What does Cloud Computing mean for UX? Well, at first glance there is nothing new. In fact, the user in many cases doesn’t see whether an interface is cloud-based or not, and most of them frankly don’t care either. But before you turn away, have a closer look. Here are three trends that will have an impact on UX design and evaluation.
- Thin clients: We have seen thin clients before and we will see many more of them. Whether it’s a virtual desktop or a chromebook. Thin clients come with a number of advantages for UX design: We don’t have to care as much about hardware configuration and maybe even software configuration. Things are managed and updated centrally, the user can focus on the tasks at hand. But the thin client may (potentially) come with less computing power for say some graphical effects, real-time simulation or modelling.
- Variety of devices: Even more so than now, we will access our data through an ever increasing variety of devices. Your laptop just ran out of power? Why don’t you use that plasma TV screen over there. Just login and you can continue working were you stopped. The idea is that it doesn’t matter any more where or how we access our working environment, you’ll get a comparable user experience on any device. Well as I said, that’s the idea. There is actually still quite a bit of research and development to do, before we get there. System metaphors that work on the desktop may not work on a mobile device. Layouts that work on the mobile device may be a waste in kiosk mode on a large screen.
- Mash-ups: Already now, many websites provide much more than their own information. They combine existing services and information streams into a new offer. From a software development perspective it is quite straightforward now to stick in yet another news stream, search box, video, you name it. That’s great in terms of breaths of functionality, but bad in terms of consistency. UX designers need to take care that all components have the same look & feel, behave in the same way and support the overall structure of the site. A lot can be achieved by simple CSS, but if you cannot tweak the behaviour to make it conform with the rest of your site, I would recommend to leave it out.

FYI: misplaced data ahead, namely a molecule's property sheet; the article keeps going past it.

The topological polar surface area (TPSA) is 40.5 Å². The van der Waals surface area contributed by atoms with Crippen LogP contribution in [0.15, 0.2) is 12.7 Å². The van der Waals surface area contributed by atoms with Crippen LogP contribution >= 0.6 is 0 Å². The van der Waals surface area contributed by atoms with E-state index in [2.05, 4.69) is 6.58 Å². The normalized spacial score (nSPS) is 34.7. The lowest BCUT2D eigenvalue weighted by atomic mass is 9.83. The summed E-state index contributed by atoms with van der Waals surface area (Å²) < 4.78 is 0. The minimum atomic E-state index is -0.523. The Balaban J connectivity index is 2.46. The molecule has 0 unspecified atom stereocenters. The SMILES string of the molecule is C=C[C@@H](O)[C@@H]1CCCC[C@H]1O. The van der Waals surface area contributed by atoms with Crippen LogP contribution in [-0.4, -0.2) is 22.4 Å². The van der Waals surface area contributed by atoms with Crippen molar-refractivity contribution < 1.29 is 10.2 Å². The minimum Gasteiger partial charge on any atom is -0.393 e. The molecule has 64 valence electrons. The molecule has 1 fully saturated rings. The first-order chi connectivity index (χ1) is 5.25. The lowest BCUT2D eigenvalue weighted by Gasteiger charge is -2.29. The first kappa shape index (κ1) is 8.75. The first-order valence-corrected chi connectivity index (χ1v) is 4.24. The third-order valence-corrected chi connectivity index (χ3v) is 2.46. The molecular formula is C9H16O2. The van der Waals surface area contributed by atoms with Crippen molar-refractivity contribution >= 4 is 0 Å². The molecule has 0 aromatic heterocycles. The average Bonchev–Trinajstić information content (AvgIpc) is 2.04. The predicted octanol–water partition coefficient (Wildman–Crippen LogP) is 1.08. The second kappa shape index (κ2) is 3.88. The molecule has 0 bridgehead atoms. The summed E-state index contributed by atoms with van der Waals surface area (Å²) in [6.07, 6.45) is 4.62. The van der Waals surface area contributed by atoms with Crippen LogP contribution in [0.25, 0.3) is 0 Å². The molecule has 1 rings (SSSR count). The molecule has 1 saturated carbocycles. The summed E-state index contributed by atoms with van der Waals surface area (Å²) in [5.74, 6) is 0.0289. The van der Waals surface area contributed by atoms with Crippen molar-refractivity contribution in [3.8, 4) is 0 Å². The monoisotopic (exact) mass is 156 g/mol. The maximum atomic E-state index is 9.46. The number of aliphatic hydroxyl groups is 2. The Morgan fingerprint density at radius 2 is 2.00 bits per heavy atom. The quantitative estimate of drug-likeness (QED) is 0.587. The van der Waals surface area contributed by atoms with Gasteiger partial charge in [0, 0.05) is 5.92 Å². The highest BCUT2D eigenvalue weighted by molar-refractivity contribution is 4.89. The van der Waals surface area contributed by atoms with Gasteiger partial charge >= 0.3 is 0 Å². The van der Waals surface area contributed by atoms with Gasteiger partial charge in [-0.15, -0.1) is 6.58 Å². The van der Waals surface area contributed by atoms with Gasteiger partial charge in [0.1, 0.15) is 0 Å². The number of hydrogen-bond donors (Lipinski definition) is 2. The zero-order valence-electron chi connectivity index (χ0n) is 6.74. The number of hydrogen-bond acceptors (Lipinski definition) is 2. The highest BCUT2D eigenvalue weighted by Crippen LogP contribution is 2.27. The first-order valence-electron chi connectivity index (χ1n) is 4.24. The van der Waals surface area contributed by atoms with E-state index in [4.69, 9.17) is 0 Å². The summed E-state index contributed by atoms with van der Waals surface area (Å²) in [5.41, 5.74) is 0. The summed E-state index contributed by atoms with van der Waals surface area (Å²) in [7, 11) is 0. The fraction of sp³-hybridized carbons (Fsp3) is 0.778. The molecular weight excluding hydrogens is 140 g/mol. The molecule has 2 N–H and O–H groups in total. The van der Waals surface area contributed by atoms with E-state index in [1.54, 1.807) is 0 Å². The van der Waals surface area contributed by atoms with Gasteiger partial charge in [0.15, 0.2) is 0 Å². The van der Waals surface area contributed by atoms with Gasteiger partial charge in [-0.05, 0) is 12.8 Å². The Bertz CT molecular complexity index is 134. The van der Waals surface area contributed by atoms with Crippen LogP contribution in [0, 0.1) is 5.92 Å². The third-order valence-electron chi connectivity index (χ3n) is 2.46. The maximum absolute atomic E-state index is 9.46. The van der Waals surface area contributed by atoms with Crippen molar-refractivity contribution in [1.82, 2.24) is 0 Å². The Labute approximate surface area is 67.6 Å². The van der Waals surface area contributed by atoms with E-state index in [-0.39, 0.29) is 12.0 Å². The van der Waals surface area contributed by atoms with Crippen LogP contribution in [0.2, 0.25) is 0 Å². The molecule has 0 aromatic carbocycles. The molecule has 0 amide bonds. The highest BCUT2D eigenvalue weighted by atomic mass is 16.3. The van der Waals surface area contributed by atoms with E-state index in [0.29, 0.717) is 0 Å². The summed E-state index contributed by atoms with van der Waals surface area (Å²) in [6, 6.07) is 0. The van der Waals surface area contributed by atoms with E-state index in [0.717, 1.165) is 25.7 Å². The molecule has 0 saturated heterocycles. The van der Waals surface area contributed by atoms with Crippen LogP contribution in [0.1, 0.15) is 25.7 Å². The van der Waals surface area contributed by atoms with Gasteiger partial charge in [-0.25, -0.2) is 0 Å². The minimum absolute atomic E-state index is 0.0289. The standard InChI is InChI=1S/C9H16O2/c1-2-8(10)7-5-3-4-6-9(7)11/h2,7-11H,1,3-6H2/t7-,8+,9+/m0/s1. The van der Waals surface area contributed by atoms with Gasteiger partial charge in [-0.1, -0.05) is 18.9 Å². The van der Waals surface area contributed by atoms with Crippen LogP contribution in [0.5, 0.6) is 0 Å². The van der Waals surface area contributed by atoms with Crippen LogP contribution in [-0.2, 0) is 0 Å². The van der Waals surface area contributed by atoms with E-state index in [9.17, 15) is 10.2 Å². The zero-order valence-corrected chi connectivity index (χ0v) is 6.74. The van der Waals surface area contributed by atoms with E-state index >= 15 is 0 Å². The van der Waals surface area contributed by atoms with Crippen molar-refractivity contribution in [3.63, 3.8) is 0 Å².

None of the above is revolutionary. Nevertheless, the shift towards public and private clouds, mainly driven by cost considerations, will facilitate developments such as the above. This will bring new challenges for UX. Let’s make sure UX doesn’t end up out in the rain, but up in the cloud.
June 10, 2011
We had another fantastic dot conf last week and met lots of great people and heard some interesting talks ~ I for one, will never look at My Little Pony in the same way again:-)
For those of you who missed our Deep Dive, you can access the presentation by clicking the link below:
Brought to you my Prezzi, a great on-line presentation tool.
May 27, 2011
Yes it’s back! Due to popular demand the dot conf will be running for a second year on Thursday 2 June in NCI. We had great fun last year and at the same time managed to learn a useful thing or two along the way. And once again, the team in NELL are delighted to presenting a deep dive session entitled:
The eYe Factor; how to improve your website through eye-tracking
Why come to this event?
Did you know? Vision dominates and uses 50 per cent of the brain’s cerebral cortex, which plays a key part in memory, attention, perceptual awareness, thought, language, and consciousness
Eye-tracking is based on the Eye-mind hypothesis that says that people look at what they are thinking about. Eye-tracking data is a useful part of UX research in that it allows us to better explain elements of people’s behaviour when they are engaging with on-line applications.
So come along and find out more about how eye-tracking works and what lessons we have learned here in NELL and how these can be used to improve your own designs.
But be warned! this is a participatory event – you might just become part of the show…